Some time in the 1100s, the Abbey of Shrewsbury—specifically the ambitious Prior Robert—decided that they needed the bones of a saint to enhance the Abbey’s glory. One of brothers, a young, ambitious, younger-son Norman lordling named Brother Columbanus had bought of “falling-sickness” in the middle of Chapter, and during the night Prior Robert had a vision of Saint Winifred while attending him. They took him to Holywell, one of the sites of the saint, and he was healed. The Abbey was granted permission to move the relics of Saint Winifred from the Welsh village where she had headed a small convent (it was in resurrecting from a rejected suitor who cut off her head that she got her saint status) by the bishop and the prince of Wales, so a party set out.
Prior Robert had no use for Brother Cadfael, who had been a soldier previous, a bit of a man of the world, even having been part of the conquest of Jerusalem. He consciously chose monasticism (unlike his helper, young Brother John, who was rejected by a woman and figured all he had left was to become a monk), but he sought rational explanations over miraculous ones. However, Brother John wanted to see the world a bit, and Brother Cadfael was a native Welshman and could translate, so he petitioned the abbot and was assigned to the party.
They arrived at the village of Gwytherin and told their mission (and the episcopal permission) to the priest of the church, Father Huw. He acknowledged the bishop’s jurisdiction, but noted that saints were not noted for seeking glory for themselves (Prior Robert suggested the omens suggested that she wanted the greater glory the Abbey could provide), and in any case, in important village matters, the village counsel needed to agree. The village appreciated their saint, but the truth is that her grave had not been attentively cared for, so for the most part the village was willing to go along with the authorities. However, the local lord, Rhisiart, thought that barging in and relocating the saint was not entirely appropriate, and his speech tipped opinion against. Brother Cadfael could see that some finesse on Prior Robert’s part could bring him around, but instead the prior tried to bribe Rhisiart, who while he would not publicly say that the prior had tried to bribe him, it certainly cemented his opinion. But he did consent to come at noon the next door to discuss things.
At noon he did not show up, and by sundown he still was missing. His daughter Sioned came and did not know why he had not come at noon, since he had certainly set out to come. So they went looking, and found him, dead in the middle of some trees, his body twisted oddly, and an arrow in his chest. Now the daughter was young and attractive, and Peredur, a handsome and skilled lad, sought her hand. Her father thought she should marry him, but she had secretly been in love with a young English lad named Engelard who came from minor nobility but had fled the law for poaching, until things blew over. She had taught him Welsh, and he had taught her English. He also was well-liked by Rhisiart, and vice-versa, and a very effective with animals, but of course not a suitable match for the local lord’s daughter. But Engelard’s arrow was in Rhisiart’s chest, and he had no effective alibi.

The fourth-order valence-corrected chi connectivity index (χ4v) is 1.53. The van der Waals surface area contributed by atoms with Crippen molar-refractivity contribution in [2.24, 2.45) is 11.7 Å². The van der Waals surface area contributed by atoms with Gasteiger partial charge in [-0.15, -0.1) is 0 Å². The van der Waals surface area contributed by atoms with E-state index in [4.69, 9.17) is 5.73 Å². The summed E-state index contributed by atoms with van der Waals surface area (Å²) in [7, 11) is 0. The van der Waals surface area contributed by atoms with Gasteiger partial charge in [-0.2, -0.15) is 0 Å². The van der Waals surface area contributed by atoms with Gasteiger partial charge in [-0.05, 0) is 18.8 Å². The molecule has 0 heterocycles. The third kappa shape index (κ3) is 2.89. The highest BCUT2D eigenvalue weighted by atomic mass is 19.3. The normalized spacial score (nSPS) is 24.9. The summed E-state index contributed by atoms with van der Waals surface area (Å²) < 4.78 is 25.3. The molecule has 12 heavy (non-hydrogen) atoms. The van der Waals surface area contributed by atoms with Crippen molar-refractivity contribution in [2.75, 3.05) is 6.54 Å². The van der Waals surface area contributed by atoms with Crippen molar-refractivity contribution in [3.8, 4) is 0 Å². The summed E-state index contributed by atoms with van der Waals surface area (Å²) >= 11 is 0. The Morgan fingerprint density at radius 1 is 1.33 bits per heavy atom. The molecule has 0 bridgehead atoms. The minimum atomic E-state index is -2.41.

Nobody but Prior Robert thought that Engelard might have done it, but Prior Robert had rank and wanted to escalate to the authorities. Engelard saw an opportunity and ran for it. Peredur slipped on a log chasing him, not in a way that convinced Brother Cadfael, nor did it convince Brother John, who tackled the brother who had barely caught Engelard’s clothes, and Engelard escaped. Prior Robert ordered Brother John be imprisoned until the bailiff arrived. Sioned volunteered one of the buildings on her small estate, which was really the only suitable place, promising that she would assign someone other than herself to bring food to Brother John. Brother Cadfael knew that her maid, Annest would see to it. She had demurely kept herself in view of Brother John ever since his arrival, and the latter had been interested in making a better acquaintance of the view, so Brother Cadfael could see that this imprisonment was more likely to bud into romance, but the brothers’ celibacy kept that out of their minds. All for the better in Brother Cadfael’s view, as he had been thinking that Brother John had taken vows hastily and would be a better fit for life outside the monastery.
Before this Brother Cadfael had observed the body and noted some interesting things. It had rained just before noon, but the grass under the body was wet. He died in close trees, where no archer would be able to get a shot off, and the position of the arrow required an impossible shot anyway. He quietly advised Sioned, who wanted the traditional blood price, which Brother Cadfael understood. The brothers were keeping a nightly vigil at Saint Winifred’s shrine the next three nights, and she could ask the two praying that night to pray for her father, and touch the corpse for a blessing. It was well-known that the victim of murder would start bleeding if his murderer touched him, and while Brother Cadfael had not seen any evidence of this in all his fighting days, he knew that everyone else believed it. Unfortunately Brother Columbanus was excused that night due to penance for falling asleep in a vigil the night they arrived, and one or two others did not end up doing a vigil for one reason or another. But Brother Cadfael faithfully prayed for him and to the saint, kept his vigil, and offered a blessing.
At Brother Cadfael’s suggestion, Sioned asked Peredur to place her silver cross on Rhisiart’s neck just before he was buried. Peredur could not do it, and confessed that he had come across Rhisiart’s already dead body in the morning, and seeing an opportunity to put blame on his rival he put the arrow in the existing dagger wound, but he felt terrible about it and had repented and regretted what he had done. After Sioned forgave him and with some kind words from Brother Cadfael, he then willingly put the cross on Rhisiart’s neck and said goodbye.
Brother Columbanus had another falling fit and was out for some hours. Peredur’s rather narcissistic mother flew into a fit of hysterics that he had brought dishonor to the family, specifically on her, and Father Huw asked Brother Cadfael, who was walking by, to help him. After some effort, which was then spoiled by another member of the village, he decided that the only solution was some poppy oil infusion (he had brought poppies from the East and cultivated them, along with other herbs in the garden at the monastery), and since he had given a vial to Brother Columbanus (for his illnesses) who had been staying at the house, he went to his room to get it. It was mostly empty, which was surprising, since he had given it to Brother Columbanus full, but it was enough for Peredur’s mother to settle down sleepily.